U. of C. expands reach to India
CHICAGO (MCT) — The University of Chicago on Monday plans to announce that it will open a new academic center in India in the spring, expanding its international presence to a country that U.S. universities have been eyeing for years.
The Center in Delhi will serve as a base for U. of C. and South Asia faculty and students who want to work and study in India and throughout the region. The goal is for faculty and students from various countries to collaborate in three broad areas of study: business, economics, law and policy; science, energy, medicine and public health; and culture, society, religion and the arts.
"It will be a place to form and strengthen academic partnerships, to infuse research with global perspectives and to participate in thought-provoking student programs and internships," U. of C. President Robert Zimmer planned to say in Delhi on Monday afternoon, according to written remarks made available by the university.
Zimmer said the center will support students and scholars at all levels — "from undergraduates to Nobel laureates." It will not grant degrees.
The Hyde Park private university has been working on dozens of research projects in India for years. For example, students from U. of C.'s School of Social Service Administration have partnered with students from a university in India to examine social welfare organization and poverty there. In exchange, the Indian students have visited the U. of C. to study urban development and human rights.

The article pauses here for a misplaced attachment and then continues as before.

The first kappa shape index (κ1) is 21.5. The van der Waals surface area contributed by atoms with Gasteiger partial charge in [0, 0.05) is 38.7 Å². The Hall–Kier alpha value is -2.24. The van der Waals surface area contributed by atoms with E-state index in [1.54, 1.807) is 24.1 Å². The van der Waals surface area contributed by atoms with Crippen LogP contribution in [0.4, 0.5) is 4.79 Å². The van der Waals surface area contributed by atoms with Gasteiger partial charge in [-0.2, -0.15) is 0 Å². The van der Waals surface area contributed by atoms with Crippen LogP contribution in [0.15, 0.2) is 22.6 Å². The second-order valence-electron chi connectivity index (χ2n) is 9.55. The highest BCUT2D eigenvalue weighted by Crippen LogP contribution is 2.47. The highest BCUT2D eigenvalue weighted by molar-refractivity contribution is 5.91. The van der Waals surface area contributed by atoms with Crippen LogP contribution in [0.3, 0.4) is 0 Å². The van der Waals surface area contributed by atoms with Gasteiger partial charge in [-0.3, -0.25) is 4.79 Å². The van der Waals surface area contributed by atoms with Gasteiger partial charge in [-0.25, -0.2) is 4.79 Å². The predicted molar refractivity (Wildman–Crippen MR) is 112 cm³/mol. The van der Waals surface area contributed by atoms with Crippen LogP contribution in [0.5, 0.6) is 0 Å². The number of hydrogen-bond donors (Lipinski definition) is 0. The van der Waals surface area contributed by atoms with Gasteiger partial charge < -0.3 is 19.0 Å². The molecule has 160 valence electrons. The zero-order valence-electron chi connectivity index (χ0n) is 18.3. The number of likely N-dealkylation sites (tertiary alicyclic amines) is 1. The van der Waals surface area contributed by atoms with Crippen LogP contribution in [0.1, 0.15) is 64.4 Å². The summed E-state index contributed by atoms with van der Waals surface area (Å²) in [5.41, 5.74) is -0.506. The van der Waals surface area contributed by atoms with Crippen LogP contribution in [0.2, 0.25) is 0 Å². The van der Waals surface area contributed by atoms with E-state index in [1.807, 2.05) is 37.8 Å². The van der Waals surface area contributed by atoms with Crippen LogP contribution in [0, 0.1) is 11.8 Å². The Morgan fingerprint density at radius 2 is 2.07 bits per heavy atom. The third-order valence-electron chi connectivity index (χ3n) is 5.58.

The new center will allow more collaborations, officials said, adding that it will be an "important addition" to the U. of C.'s international presence.
The university opened its Center in Beijing in 2010 and its Center in Paris in 2004, and plans are underway to open a center in Hong Kong. The university's Booth School of Business also has campuses in London and Singapore, where, unlike at the other international centers, the university offers degree-granting programs.
The 17,000-square-foot Center in Delhi, located in an office and retail building in the commercial district known as Connaught Place, will provide space for seminars and conferences, as well as faculty offices and study areas. The university expects to spend about $3.45 million on construction costs to build out the leased space.
A U. of C. spokesman said he couldn't estimate how many students and faculty are expected to work at the center each year but that the numbers will be comparable to the activity at the Center in Beijing, which has had 7,000 visits from scholars and students from 25 countries since it opened.
"Our goal is to create an intellectual destination in Delhi where scholars and students from the United States, India and around the world can benefit from the free exchange of ideas," according to Zimmer's remarks.
While foreign universities have expressed interest in expanding to India for years, the country's strict and complicated regulations have kept many away.
The U. of C. center is expected to open in March. It will be a wholly owned foreign enterprise.
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